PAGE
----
In a large skillet over medium-high heat, add two tablespoons of olive oil and sauté the spinach until wilted and most of its liquid has cooked off. Remove and set aside to cool. Note: If the sautéed spinach is still very wet, drain it in a colander.

Wipe the skillet clean and heat another 2 tablespoons olive oil over medium flame. Sauté the scallions, leek, and onions until soft.

Combine leek-scallion mixture with spinach in a large bowl. Add the herbs, egg, feta, kefalotyri or parmesan, salt and pepper. Let cool slightly.

Remove the phyllo from the box, unwrap and unroll it and place it vertically in front of you. Cover with a cloth and place a damp cloth on top if the kitchen is hot. Otherwise, work fast, as follows: Cut the stack of filo into three rows, vertically. Place half the narrow stacks on top of each other and keep covered with a kitchen towel and a damp cloth on top of the towel, while you work with the rest.

Take one strip and brush with olive oil. Place a second strip on top and brush that, too, with olive oil. Place a heaping teaspoon of the spinach filling on the bottom right corner of the filo strip and fold it up to form a right angle. Continue folding from corner to alternating side, the way you would a flag, forming right angles with each new fold. Place seam-side down on the sheet pan. Continue until filling and filo are used up. Brush the tops with olive oil and sprinkle with a little cold water. Bake the triangles for about 10 – 12 minutes, until golden. Remove and serve, either hot, warm, or at room temperature. Note: You may freeze the assembled, unbaked pies for up to a week and bake them off directly from the freezer to a preheated oven.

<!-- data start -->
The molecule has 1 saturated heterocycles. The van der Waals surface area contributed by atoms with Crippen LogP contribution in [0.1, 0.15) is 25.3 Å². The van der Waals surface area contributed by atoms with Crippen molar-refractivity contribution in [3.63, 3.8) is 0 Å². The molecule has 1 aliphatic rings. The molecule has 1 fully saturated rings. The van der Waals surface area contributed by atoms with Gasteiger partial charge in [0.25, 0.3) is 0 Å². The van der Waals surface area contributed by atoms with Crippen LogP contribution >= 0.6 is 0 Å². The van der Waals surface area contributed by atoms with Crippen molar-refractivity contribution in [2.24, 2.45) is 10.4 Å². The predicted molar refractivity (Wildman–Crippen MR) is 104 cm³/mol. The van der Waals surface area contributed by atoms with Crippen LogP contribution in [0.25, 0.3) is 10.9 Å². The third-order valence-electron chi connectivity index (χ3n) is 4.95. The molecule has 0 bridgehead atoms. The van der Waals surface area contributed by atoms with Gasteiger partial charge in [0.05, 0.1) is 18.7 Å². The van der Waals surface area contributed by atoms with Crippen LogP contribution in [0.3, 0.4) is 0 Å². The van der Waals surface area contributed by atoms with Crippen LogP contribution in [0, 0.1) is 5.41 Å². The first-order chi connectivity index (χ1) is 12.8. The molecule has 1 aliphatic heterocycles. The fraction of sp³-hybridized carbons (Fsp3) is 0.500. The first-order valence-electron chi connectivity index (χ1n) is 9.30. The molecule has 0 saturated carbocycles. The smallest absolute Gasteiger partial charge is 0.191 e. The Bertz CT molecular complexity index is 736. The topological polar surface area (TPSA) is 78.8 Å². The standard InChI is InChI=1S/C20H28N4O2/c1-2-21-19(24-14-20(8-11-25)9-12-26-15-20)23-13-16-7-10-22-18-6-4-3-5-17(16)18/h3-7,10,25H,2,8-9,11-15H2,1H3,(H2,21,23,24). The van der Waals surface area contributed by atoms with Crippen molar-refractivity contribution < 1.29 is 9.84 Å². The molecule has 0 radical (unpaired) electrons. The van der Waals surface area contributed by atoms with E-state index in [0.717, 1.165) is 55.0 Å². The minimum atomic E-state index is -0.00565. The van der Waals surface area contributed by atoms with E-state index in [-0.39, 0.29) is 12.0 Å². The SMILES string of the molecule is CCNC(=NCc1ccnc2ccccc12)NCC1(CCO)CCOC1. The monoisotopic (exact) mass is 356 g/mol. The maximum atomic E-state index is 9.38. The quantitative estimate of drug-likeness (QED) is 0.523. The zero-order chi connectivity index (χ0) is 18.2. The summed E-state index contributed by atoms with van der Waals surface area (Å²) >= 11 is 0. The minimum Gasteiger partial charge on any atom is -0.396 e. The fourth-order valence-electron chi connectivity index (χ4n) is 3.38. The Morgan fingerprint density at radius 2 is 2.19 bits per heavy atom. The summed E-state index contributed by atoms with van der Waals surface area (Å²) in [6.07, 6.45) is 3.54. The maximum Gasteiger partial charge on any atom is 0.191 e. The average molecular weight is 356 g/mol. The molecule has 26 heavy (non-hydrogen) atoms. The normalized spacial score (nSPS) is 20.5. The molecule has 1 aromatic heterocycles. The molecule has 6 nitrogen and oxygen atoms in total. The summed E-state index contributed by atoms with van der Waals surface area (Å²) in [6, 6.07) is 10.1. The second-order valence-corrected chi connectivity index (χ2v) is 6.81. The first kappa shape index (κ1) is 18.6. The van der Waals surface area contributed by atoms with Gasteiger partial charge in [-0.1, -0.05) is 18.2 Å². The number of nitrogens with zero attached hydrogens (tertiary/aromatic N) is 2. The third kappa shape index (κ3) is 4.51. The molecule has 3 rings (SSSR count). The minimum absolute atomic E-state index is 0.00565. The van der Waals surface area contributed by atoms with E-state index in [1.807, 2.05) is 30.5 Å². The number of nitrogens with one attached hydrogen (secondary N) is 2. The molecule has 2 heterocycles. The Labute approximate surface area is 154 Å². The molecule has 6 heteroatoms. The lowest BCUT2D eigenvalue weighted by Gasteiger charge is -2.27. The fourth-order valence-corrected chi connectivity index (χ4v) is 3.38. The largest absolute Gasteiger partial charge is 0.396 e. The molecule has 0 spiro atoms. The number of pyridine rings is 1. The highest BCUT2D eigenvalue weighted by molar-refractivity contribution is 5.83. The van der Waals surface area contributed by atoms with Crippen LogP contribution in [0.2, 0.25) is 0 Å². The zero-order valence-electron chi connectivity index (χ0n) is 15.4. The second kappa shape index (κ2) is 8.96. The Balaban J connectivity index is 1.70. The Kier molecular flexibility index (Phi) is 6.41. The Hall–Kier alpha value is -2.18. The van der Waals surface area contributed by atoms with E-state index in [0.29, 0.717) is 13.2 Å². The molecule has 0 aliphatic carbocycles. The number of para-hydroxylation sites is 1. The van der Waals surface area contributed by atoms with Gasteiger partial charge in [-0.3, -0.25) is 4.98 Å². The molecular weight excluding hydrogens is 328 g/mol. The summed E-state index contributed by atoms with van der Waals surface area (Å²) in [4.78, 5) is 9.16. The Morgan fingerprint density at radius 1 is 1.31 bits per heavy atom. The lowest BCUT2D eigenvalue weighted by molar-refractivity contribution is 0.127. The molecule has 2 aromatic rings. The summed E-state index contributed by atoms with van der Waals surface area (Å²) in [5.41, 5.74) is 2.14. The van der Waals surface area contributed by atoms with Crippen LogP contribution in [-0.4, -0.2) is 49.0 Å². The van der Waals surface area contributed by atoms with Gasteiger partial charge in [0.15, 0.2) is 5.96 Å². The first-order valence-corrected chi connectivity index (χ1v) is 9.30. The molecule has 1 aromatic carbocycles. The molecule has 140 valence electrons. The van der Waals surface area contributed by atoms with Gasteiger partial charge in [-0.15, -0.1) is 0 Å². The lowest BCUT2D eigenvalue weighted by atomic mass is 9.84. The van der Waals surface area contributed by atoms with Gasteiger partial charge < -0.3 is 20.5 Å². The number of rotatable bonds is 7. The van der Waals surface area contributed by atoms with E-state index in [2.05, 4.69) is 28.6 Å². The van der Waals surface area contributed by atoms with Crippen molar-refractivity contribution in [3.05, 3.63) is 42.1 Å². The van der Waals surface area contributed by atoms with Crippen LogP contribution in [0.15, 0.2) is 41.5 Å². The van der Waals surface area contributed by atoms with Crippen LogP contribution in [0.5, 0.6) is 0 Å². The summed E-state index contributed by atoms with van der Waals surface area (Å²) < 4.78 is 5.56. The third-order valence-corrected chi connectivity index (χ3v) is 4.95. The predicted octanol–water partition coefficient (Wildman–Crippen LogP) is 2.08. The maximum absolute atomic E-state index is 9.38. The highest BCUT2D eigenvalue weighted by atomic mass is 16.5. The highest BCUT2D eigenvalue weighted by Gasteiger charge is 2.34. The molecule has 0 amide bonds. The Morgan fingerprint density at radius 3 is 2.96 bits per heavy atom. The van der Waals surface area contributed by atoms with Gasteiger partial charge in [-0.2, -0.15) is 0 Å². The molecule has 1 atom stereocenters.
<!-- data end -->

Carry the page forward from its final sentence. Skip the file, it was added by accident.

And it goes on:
From the Kitchen of Chef Diane Kochilas

Above content provided by the CardioVascular Institute at Beth Israel Deaconess Medical Center. For advice about your medical care, consult your doctor.

June 2016